A key therapeutic point for the RAF–MEK–ERK and the PI3K–AKT–mTOR pathways is that both also involve kinases to regulate their activity. Another important observation relates to the mTOR, which is downstream of VEGF, but also acts to increase the starting cellular levels of HIFα.63 In principle, then, the abnormal VHL function can set up a vicious positive feedback loop in which HIFα levels rise, leading to abnormally high levels of VEGF, which binds to VEGFR resulting in activation of the phosphatidylinositol-3 kinase–AKT pathway to activate mTOR. This can in turn lead to even higher levels of HIFα. In principle, this could lead to a vicious positive feedback loop exacerbating the defect started by abnormal VHL function.
The fundamental biology underlying the VHL–HIF–VEGF cascade described above is important as it is the members of this biological cascade that form the therapeutic targets for managing advanced ccRCC. By targeting the components of the pathway, the process of carcinogenesis and tumor progression should be reversible. This concept underlies the so-called ‘targeted therapies’, which have now become the standard of care for advanced ccRCC.
The most direct way, conceptually, to block the elevated VEGF in ccRCC would be to inhibit the molecule itself (see Figure 2). Although several such approaches have been explored, the best studied so far has been that of the humanized monoclonal antibody to VEGF, namely, Bevacizumab (Avastin, Genentech, San Francisco, CA, USA).64 This novel, targeted agent was tested for use in ccRCC in a randomized phase II trial and was found to lengthen the time to progression of advanced RCC when compared with placebo.64 Subsequently, it was tested in a large-scale phase III trial in combination with IFNα for men with previously untreated advanced RCC.65 The progression-free survival (PFS) in the combination regimen was 10.2 months, significantly longer than the 5.4 months in the IFN-alone arm. On the basis of these studies, Bevacizumab in combination with IFNα is one of several targeted agents routinely used in advanced RCC.
An alternate to directly blocking VEGF is to target downstream signaling from the VEGFR (see Figure 2). As discussed previously, the VEGFR (as well as PDGF and TNFα) are tyrosine kinases. Downstream of these tyrosine kinase receptors are at least two pathways, the RAF–ME-K–ERK and the PI3K–AKT–mTOR pathways, many of whose members also rely on tyrosine kinase activity. Targeting the tyrosine kinases is, therefore, a logical next step in developing novel therapeutics for ccRCC. The earliest attempts at developing these tyrosine kinase inhibitors (TKIs) were relatively specific for the VEGFR itself.66,67 As the results were generally disappointing, these agents have largely been abandoned. What became apparent over the course of those studies was that less specific TKIs that could affect several different signaling molecules simultaneously were more effective. Presumably this is because of their ability to interrupt multiple signaling cascades simultaneously at multiple different levels using one agent. This conceptual framework has lead to the development, and now approval, of several agents in this drug class. There is a seemingly endless and rapidly expanding pool of potentially active drugs of this type (for example, AG-013736, GW572016, PTK787/ZK222584, plus others), but for this review, we will focus on the two such drugs with large-scale, published level I data confirming their clinical utility and which are now both approved for use in metastatic RCC. (For a more in-depth review of the other agents see Lane et al.62; Shaheen and Bukowski68 and Amato69.)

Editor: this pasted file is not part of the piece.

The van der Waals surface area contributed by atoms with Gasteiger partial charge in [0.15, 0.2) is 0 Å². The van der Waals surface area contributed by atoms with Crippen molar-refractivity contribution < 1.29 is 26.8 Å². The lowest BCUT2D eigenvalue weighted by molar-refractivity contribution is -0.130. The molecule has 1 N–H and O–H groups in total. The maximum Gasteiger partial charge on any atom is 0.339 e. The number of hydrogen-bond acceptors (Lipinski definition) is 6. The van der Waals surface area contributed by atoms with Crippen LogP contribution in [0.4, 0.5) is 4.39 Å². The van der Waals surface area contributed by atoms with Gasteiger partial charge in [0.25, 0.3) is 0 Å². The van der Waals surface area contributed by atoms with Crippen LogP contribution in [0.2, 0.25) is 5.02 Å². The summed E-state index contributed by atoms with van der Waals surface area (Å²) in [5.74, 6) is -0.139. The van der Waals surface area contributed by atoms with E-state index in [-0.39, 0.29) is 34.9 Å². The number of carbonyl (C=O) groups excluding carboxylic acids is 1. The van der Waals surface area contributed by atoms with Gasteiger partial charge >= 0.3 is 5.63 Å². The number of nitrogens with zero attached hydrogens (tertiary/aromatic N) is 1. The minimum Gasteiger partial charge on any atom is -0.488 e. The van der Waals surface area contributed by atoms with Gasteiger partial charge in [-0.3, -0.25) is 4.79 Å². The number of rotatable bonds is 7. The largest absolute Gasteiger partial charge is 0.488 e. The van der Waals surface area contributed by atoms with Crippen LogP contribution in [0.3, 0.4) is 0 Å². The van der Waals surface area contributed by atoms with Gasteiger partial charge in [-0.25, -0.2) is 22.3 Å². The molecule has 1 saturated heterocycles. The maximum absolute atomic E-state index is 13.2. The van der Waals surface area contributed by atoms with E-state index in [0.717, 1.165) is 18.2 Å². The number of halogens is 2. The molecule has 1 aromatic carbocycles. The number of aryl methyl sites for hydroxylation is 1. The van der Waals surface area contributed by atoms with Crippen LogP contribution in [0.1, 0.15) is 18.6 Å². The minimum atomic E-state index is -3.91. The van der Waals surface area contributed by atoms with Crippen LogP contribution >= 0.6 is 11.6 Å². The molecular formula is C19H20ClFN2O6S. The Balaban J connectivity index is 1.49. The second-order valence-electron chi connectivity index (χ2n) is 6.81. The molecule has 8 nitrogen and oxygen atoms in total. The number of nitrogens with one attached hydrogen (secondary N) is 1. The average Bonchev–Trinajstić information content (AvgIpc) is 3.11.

Sunitinib is an orally bioavailable multitargeted TKI. Pre-clinical studies have shown that it can block downstream signaling from several receptors important in ccRCC, including the receptors for VEGF and PDGF.70,71 Promising phase I studies in the setting of advanced RCC72 led to the initiation of two phase II studies in patients who had failed earlier systemic cytokine therapy (second-line setting). In these two trials, the partial response rates were 34–40% and the median time to progression was 8.3–8.7 months.73,74 Both these data represented substantial improvements over historical controls, and hence, a large-scale, international, multicenter, prospective, randomized, phase III trial was initiated and completed that enrolled 750 patients with ccRCC, who had not received earlier systemic therapy (front-line setting).75 The randomization was between sunitinib and IFNα, and the primary end point of the trial was PFS. The partial response rate for sunitinib (31%) was significantly better than that for IFNα (6%). The median PFS was also significantly better in patients’ who received sunitinib (11 months) compared with those in the IFNα arm (5 months). Overall toxicity was manageable. The clear superiority of the oral TKI sunitinib over IFNα has now led to its approval for use in the front-line setting for the treatment of advanced RCC.